, Volume 466, Issue 3, p 561,
Open Access This content is freely available online to anyone, anywhere at any time.
Date: 10 Feb 2008

Anthony Frederick DePalma, MD

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My first meeting with Dr. DePalma was in 1957 as an intern in his office on the 6th floor of the Curtis Clinic. He and I spoke for a while about the residency and he looked at me and said, “You know you are going to be 33 years old before you make a plug nickel.” I replied, “Well, I don’t make any money now, so what is the difference?” He laughed and I got the residency. In the next two years, I spent many hours in the operating room with Dr. DePalma and learned quickly how skilled a surgeon he was. He was a master technician: he knew where to put his incision; he was kind to soft tissue; he worked quickly, resulting in minimal blood loss. He performed surgery of the spine, hip, knee, shoulder, foot, ankle, and hand. Well before the advent of sports medicine, he performed surgery on members of the Philadelphia Phillies Baseball team. He was the true general orthopaedist.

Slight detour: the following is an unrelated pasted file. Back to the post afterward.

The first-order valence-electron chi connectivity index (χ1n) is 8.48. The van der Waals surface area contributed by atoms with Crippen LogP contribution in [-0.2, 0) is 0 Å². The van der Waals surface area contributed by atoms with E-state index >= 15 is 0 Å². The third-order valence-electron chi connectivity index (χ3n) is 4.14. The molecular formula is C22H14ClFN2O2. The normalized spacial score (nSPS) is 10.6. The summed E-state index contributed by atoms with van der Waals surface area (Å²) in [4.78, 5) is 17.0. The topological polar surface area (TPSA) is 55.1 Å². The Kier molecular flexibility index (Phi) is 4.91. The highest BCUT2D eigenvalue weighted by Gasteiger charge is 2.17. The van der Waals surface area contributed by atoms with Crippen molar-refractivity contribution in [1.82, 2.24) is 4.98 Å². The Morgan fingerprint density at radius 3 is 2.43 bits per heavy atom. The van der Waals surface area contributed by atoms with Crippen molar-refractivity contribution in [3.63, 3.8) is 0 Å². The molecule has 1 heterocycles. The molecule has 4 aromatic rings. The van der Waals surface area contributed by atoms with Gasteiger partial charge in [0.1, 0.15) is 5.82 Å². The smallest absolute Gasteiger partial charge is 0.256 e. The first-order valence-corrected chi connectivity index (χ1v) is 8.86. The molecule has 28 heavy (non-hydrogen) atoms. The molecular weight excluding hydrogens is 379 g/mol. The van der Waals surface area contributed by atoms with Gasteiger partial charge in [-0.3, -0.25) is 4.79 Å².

Although he would point out things to us during surgery, he expected his residents to know what he was doing. Most of ...

Editor’s Note:
The stories of Dr. DePalma, like those of many other orthopaedic giants, are legion. We include this brief synopsis to provide readers additional insight into the man who contributed so much to our field.
Richard A. Brand, MD